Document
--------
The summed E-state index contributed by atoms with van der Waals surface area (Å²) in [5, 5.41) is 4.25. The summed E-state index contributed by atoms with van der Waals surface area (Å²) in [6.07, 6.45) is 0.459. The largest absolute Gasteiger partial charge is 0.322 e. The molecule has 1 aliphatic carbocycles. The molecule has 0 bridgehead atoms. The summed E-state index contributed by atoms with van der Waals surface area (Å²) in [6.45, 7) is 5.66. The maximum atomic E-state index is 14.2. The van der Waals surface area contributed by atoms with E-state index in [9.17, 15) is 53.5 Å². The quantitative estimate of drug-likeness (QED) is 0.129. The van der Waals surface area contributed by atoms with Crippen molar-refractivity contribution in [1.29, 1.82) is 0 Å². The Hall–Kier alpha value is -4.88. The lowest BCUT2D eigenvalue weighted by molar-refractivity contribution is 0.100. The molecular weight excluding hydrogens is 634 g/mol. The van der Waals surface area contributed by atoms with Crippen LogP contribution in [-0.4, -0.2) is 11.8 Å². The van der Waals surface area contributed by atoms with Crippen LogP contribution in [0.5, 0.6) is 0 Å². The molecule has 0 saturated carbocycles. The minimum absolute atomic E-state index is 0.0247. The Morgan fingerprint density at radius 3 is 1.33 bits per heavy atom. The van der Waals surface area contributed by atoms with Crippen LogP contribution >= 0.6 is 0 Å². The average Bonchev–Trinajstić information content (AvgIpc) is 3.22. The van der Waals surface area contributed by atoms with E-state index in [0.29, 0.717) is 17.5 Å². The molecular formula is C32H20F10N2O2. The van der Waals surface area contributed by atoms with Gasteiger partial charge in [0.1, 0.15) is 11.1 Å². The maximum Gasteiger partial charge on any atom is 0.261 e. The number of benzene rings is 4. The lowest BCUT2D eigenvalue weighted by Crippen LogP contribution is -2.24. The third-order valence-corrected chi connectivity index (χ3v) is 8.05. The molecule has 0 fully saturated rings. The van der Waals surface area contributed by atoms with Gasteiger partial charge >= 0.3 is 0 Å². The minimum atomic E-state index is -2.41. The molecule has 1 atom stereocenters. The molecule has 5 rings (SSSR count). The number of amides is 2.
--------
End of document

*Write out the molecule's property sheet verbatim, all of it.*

The summed E-state index contributed by atoms with van der Waals surface area (Å²) in [5, 5.41) is 4.25. The summed E-state index contributed by atoms with van der Waals surface area (Å²) in [6.07, 6.45) is 0.459. The largest absolute Gasteiger partial charge is 0.322 e. The molecule has 1 aliphatic carbocycles. The molecule has 0 bridgehead atoms. The summed E-state index contributed by atoms with van der Waals surface area (Å²) in [6.45, 7) is 5.66. The maximum atomic E-state index is 14.2. The van der Waals surface area contributed by atoms with E-state index in [9.17, 15) is 53.5 Å². The quantitative estimate of drug-likeness (QED) is 0.129. The van der Waals surface area contributed by atoms with Crippen molar-refractivity contribution in [1.29, 1.82) is 0 Å². The Hall–Kier alpha value is -4.88. The lowest BCUT2D eigenvalue weighted by molar-refractivity contribution is 0.100. The molecular weight excluding hydrogens is 634 g/mol. The van der Waals surface area contributed by atoms with Crippen LogP contribution in [-0.4, -0.2) is 11.8 Å². The van der Waals surface area contributed by atoms with Crippen LogP contribution in [0.5, 0.6) is 0 Å². The molecule has 0 saturated carbocycles. The minimum absolute atomic E-state index is 0.0247. The Morgan fingerprint density at radius 3 is 1.33 bits per heavy atom. The van der Waals surface area contributed by atoms with Crippen LogP contribution >= 0.6 is 0 Å². The average Bonchev–Trinajstić information content (AvgIpc) is 3.22. The van der Waals surface area contributed by atoms with E-state index in [0.29, 0.717) is 17.5 Å². The molecular formula is C32H20F10N2O2. The van der Waals surface area contributed by atoms with Gasteiger partial charge in [0.1, 0.15) is 11.1 Å². The maximum Gasteiger partial charge on any atom is 0.261 e. The number of benzene rings is 4. The lowest BCUT2D eigenvalue weighted by Crippen LogP contribution is -2.24. The third-order valence-corrected chi connectivity index (χ3v) is 8.05. The molecule has 0 fully saturated rings. The van der Waals surface area contributed by atoms with Gasteiger partial charge >= 0.3 is 0 Å². The minimum atomic E-state index is -2.41. The molecule has 1 atom stereocenters. The molecule has 5 rings (SSSR count). The number of amides is 2.